Sustainability in Practice: UCSF Medical Center Fights Greenwashing Data

System has goal of having 20% of all purchases made from sustainable sources by 2020.

As part of the University of California system, the UCSF Medical Center is working to achieve the system’s goal of having 20% of all purchases made from sustainable sources by 2020. In order to meet that goal, Dan Henroid, director of nutrition and foodservices at the medical center, said he knew he wanted an accurate and verifiable way to determine where his products were coming from.

“We want to be verifiable so that a third party could come in and audit our records to say that this is truly what we’ve done,” Henroid says. “We did not want to ‘greenwash’ the data. We track the percentage of sustainable purchases manually from our back-end food production computer system and also through invoices. We know that we were at 8.5% [of purchases from local sources] two years ago when we first really started tracking. We know that we were at 12.5% in 2010. We are pretty confident that we are going to exceed 16% for 2011; we are still computing that data.

“We worked very hard to find a produce house to help us track our purchases,” he adds. “I know where my purchases are coming from. It’s on the invoice every day. We worked with our main produce distributor to create quarterly reports that give us the percentage of purchases within 100 miles and 250 miles of San Francisco and within the state of California. We also can know the percentage of domestic versus international produce throughout the year from the data. We just switched to cage-free pasteurized eggs. It’s going to cost us $27,000 a year to do that, but we found cost-saving offsets so net it’s not costing us any more. We’ve had the PG&E Food Service Technology Center come out here and do audits. They made recommendations about how to improve our energy and water efficiency.”  

More From FoodService Director

Managing Your Business
hand selecting picture

According to the Wall Street Journal, new artificial intelligence technologies are designed to assist HR each step of the way, from recruitment to retention. They scour the internet for suitable job candidates; they take new employees through the onboarding process; they answer benefits questions; and they even scan employee correspondence for signs of unhappiness or counterproductivity. But do they make sense for foodservice operators?

“Anything that can help technology-wise, why not?” says David Hill, director of dining hall operations at the University of New Hampshire . “It...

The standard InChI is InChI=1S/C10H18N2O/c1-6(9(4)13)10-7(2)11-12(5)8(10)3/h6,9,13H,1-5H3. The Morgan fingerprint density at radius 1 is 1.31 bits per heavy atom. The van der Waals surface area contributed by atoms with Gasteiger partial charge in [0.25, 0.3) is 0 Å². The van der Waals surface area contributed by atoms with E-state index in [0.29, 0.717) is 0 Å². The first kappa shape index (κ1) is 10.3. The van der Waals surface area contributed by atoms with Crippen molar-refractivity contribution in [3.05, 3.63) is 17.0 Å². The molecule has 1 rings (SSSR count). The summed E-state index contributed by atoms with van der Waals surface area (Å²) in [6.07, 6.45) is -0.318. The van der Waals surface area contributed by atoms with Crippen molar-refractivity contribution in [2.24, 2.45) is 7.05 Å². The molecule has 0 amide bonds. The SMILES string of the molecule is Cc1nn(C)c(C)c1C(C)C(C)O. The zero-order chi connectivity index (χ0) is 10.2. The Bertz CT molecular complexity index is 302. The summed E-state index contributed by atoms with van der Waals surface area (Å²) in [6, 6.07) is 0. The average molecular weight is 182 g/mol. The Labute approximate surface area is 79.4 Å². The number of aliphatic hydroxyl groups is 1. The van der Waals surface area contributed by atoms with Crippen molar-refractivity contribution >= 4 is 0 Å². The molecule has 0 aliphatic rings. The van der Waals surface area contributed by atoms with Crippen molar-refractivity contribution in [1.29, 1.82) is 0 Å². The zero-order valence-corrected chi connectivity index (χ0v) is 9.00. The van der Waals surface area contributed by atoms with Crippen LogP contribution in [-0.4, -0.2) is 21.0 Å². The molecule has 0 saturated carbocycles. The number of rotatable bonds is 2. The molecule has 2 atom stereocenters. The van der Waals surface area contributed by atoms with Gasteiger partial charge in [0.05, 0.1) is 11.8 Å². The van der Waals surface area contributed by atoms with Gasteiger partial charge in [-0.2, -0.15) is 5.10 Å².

Industry News & Opinion

Amherst-Pelham Regional School District in Amherst, Mass., is updating its lunch debt policy to no longer single out students, MassLive reports.

Under the new policy, students with lunch debt will be given the same meals as their peers, regardless of how much they owe. School officials will also be communicating directly with parents of students who have accumulated debt instead of through the students themselves.

The updated policy comes just before U.S. school districts will be required to publicly list their lunch debt policies, per new USDA requirements starting July 1...

Menu Development
eureka

Since California’s state motto is “Eureka!” it seems fitting that a recent conversation with the director of hospitality at San Diego’s Palomar Health led to the biggest aha moment I’ve had in a long time.

I called Jim Metzger in late April with the purpose of discussing Palomar’s recent commitment to the goal of making 60% of its total menu plant-based by this summer. It seemed a lofty number, and I was curious how the public health system planned to get there.

But my personal eureka didn’t come while we were talking about how Palomar had cleaned up the impulse-buy zones...

Industry News & Opinion

Labeling foods with indulgent buzzwords such as “sweet sizzlin’” and “crispy” can lead consumers to make healthier food choices , according to a recent study out of Stanford University .

In the fall 2016 study, researchers labeled vegetables in one of the school’s dining halls using terms from four categories: basic, healthy restrictive, healthy positive or indulgent.

The green beans, for example, were listed as “green beans” for basic, “light ‘n’ low-carb green beans and shallots” for healthy restrictive, “healthy energy boosting green beans and shallots” for healthy...

FSD Resources